“They say death only aims once and never misses, but I doubt Ty Yorkshire thought it would strike with a scrubbing brush.”
It’s 1848; Samantha and her father are the only Chinese Americans living in their tiny town of St. Joe, Missouri. When a tragedy leaves her orphaned and vulnerable she accidentally kills a man in self defense, so she has to scoot her butt out of town lickity split. The only pseudo-witness to the crime, Annamae, is a young African American woman who decides she’s had it with being a slave, so the two of them disguise themselves as boys and take off on the Oregon Trail, where they meet up with a band of big-hearted cowboys who take the runaway girl/boys under their wings. Cue adventure, dastardly deeds, etc.
Now, I know we tend to focus on fantasy and science fiction over here at Book Punks, but it’s half my blog so I get to do what I want half of the time, or something, and I want to review this western so you’ll just have to suck it up.
Perhaps you remember when I fell madly in love with Rae Carson’s sweeping Gold Rush tale, Walk on Earth a Stranger; I loved that book so hard that as soon as I came across ANOTHER Gold Rush book featuring two girls-disguised-as-boys hitting the Oregon Trail to get away from evil M-E-N, I was PUMPED. My PUMPED sentiments got even more PUMPED about the story being told from a diverse and under-represented perspective. Have you ever read a western told from a Chinese American perspective? I haven’t, and granted, I have read maybe three westerns in my entire life, but from what I gather there’s not a whole lot of that going around in this particular genre.
Overall, I really liked Under a Painted Sky; it’s a sweeping adventure full of strong characters and on-point social commentary that doesn’t shy away from the harsh reality of the time. Getting an Oregon Trail story from the vantage point of two young women who decide to fight back against racially based victimization was a reading experience I never even knew I wanted, and I’m glad that I’ve had it now. HOWEVER. Even though I devoured this book in huge chunks and sucked in a gasp here and there, there were a few issues that kept me from falling in book love with abandon.
One was the pacing. It was really, really fast, and while I think this makes it an excellent choice for a reluctant reader, at times it felt like there were all these over the top plot points that were strung together without any true purpose other than thrills and chills. Which is fine, but it made the novel read as less serious than it possibly could have.
Speaking of over-the-top plot points, one drawback for me was the fact that Lee doesn’t seem to know a whole lot about horses, which is more than a nitpick considering how hugely important horses are in a western epic. I’m going to be a big old spoil sport here but I feel like I have to do it, for both your sake and mine, dear readers. At one point when our band of cowboys are in Wyoming-ish, I think, they are set upon by three stallions galloping across the plains to try to impregnate the cowboys’ mares. Now, I am a human who has grown up around horses for my entire life. I was put on a horse before I could walk, I competed all the way through high school, and managed a barn of polo ponies in college. So, I know a thing or two about horses, and even if these three stallions were running together in a bachelor herd and had their sights set on these conveniently numerically appropriate three mares, there probably would have been an inter-stallion conflict for dominance rather than a weird Seven Brides for Seven Brothers style breeding frenzy. What I’m trying to say is, that particular plot point strained credulity a bit too much for me, especially since it had lasting repercussions that resounded through a goodly chunk of the book thereafter. Also, there seemed to be an awful lot of gifting of animals for the sake of plot advancement, regardless of the fact that animals were HUGELY VALUABLE, as in, potentially the difference between life and death on the trail.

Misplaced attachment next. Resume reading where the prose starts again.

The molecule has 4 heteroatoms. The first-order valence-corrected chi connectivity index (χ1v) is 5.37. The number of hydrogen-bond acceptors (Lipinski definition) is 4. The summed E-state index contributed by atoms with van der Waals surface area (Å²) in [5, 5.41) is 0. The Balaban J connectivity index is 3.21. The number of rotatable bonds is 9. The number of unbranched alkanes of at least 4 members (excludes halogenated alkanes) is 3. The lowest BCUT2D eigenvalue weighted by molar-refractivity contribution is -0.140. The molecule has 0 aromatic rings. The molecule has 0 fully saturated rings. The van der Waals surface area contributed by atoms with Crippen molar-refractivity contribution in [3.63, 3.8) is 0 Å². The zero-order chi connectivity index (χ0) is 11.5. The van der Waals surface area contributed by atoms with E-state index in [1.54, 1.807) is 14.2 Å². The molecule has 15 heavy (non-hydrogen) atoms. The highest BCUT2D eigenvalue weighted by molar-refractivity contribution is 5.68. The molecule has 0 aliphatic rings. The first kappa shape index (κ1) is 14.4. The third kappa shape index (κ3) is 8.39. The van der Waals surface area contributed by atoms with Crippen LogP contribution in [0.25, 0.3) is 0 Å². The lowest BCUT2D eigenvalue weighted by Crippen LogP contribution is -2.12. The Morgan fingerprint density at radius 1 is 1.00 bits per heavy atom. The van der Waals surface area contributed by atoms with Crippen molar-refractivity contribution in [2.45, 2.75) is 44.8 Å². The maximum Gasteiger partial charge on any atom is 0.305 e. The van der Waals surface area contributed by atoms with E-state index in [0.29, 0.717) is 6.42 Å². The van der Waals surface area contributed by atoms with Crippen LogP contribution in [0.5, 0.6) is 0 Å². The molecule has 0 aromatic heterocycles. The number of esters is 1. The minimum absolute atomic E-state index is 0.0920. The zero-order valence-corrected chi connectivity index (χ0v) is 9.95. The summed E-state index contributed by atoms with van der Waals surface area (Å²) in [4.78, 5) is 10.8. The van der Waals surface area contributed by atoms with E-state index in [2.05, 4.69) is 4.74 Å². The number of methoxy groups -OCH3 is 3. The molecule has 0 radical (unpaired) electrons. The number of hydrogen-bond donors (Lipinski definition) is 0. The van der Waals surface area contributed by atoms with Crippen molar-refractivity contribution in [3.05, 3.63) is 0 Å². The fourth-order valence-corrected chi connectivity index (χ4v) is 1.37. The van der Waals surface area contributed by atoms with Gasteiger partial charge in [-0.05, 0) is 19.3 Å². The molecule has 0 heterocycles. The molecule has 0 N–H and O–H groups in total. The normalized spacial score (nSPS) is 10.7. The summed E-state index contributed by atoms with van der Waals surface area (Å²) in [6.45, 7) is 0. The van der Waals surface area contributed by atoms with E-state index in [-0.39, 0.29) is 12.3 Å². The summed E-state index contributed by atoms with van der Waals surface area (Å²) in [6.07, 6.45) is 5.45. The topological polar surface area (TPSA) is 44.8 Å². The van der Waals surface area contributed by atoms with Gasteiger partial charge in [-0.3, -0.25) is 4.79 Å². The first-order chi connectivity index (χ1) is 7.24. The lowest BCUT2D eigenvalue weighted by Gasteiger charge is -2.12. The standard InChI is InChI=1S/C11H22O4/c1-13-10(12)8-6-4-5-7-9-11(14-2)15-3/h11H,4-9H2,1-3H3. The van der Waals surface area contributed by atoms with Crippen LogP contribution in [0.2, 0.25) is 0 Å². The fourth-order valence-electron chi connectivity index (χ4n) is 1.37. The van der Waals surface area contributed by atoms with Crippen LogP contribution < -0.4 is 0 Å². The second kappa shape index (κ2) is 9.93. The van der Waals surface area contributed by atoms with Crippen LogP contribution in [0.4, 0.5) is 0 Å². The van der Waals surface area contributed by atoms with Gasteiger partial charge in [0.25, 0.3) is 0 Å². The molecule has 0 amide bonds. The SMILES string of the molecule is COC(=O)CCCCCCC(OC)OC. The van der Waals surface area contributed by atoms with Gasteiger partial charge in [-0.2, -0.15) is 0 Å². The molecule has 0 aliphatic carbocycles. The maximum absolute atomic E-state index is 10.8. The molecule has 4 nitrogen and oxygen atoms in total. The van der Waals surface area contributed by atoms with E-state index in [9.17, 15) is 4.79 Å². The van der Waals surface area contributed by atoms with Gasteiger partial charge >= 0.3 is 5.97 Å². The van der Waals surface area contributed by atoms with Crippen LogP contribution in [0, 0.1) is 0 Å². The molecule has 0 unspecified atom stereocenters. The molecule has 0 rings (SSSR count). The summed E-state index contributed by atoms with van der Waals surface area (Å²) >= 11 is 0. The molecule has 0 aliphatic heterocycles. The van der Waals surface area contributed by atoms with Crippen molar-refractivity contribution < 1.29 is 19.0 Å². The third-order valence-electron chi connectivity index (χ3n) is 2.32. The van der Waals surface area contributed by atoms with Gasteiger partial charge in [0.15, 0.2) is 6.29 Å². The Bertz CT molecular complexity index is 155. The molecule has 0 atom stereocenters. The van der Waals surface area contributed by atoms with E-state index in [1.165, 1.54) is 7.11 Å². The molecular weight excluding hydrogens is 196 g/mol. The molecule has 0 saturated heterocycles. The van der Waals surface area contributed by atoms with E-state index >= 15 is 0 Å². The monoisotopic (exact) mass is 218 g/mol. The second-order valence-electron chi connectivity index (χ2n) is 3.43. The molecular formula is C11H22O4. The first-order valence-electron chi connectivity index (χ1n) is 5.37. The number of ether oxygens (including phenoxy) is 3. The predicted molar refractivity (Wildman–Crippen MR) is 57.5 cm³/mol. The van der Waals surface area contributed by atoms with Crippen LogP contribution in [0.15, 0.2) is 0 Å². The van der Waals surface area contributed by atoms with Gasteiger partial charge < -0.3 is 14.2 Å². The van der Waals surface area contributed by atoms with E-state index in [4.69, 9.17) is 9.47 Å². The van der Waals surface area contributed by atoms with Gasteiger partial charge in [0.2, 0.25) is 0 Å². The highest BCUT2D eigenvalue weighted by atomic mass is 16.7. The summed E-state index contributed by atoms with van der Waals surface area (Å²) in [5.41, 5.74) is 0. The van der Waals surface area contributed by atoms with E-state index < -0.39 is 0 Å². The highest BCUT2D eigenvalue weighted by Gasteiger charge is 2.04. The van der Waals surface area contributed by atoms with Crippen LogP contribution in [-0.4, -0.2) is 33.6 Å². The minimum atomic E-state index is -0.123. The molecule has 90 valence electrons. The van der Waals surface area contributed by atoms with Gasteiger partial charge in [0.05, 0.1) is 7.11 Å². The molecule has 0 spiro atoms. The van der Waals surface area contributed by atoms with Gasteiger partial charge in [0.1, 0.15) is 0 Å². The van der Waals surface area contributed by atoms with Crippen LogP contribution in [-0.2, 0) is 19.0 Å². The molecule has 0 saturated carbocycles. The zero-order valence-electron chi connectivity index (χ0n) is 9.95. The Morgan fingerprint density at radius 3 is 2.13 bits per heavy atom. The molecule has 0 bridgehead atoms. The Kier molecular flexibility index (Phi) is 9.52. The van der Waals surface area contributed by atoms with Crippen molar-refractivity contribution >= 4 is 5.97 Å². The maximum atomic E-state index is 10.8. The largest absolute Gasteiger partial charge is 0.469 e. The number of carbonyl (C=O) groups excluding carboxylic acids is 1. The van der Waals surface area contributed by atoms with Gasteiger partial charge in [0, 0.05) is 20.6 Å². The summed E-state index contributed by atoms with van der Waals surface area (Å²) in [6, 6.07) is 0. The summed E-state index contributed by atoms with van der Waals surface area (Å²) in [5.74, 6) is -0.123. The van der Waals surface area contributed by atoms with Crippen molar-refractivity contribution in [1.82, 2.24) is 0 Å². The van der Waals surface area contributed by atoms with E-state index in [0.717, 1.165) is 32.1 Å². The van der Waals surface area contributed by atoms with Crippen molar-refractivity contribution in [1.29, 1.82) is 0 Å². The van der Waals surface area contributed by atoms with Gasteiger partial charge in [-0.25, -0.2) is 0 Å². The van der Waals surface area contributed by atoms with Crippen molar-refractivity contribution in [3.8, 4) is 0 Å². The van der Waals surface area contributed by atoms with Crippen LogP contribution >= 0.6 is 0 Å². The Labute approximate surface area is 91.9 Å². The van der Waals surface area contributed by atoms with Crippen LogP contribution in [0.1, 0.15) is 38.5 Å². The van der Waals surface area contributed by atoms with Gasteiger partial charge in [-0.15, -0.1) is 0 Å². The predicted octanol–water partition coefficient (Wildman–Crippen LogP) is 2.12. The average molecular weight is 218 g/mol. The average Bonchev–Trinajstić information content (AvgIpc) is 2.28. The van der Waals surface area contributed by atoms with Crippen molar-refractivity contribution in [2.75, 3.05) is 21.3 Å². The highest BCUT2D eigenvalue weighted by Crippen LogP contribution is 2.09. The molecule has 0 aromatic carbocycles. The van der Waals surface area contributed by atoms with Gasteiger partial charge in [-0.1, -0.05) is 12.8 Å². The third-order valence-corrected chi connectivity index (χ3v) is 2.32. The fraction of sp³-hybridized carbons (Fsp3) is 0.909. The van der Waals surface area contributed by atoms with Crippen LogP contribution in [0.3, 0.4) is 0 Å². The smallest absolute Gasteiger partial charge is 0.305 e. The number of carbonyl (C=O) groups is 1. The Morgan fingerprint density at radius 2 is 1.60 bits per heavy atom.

This brings me to another issue I had with the pacing and narrative structure in Under a Painted Sky. Perhaps I went into this reading experience with unfair expectations; I loved Walk on Earth a Stranger beyond most of 50+ books I read last year, because it captured the sweeping danger and drama of a pioneer story without veering too far into melodrama. Lee missteps in making most of the drama interpersonal while largely overlooking the inherent danger of traveling across a hostile landscape in the mid-nineteenth century. I do understand that for two young women of color disguised as men interpersonal danger would have been an enormous risk, but the nature of the conflict they had with other people, often at the expense of a realistic depiction of the harrowing nature of the trail, made the story veer a bit too far into teen melodrama territory. And, I get it, it’s a teen novel, so maybe it’s not meant to appeal to my readerly tastes, but I guess I went into this wanting something more along the lines of Walk on Earth a Stranger and I just didn’t get it.
Which means that a lot of my dissatisfaction with this book can be blamed on my own readerly bias. If I wanted to read something like Walk on Earth a Stranger, I probably should have read Walk on Earth a Stranger again instead of hoping Under a Painted Sky would be a unique rehash of a story I loved. Which isn’t to say I wish I hadn’t read Under a Painted Sky; on the contrary, overall I really liked the book. I just think I would have maybe liked it more if I hadn’t wanted it to be another book instead.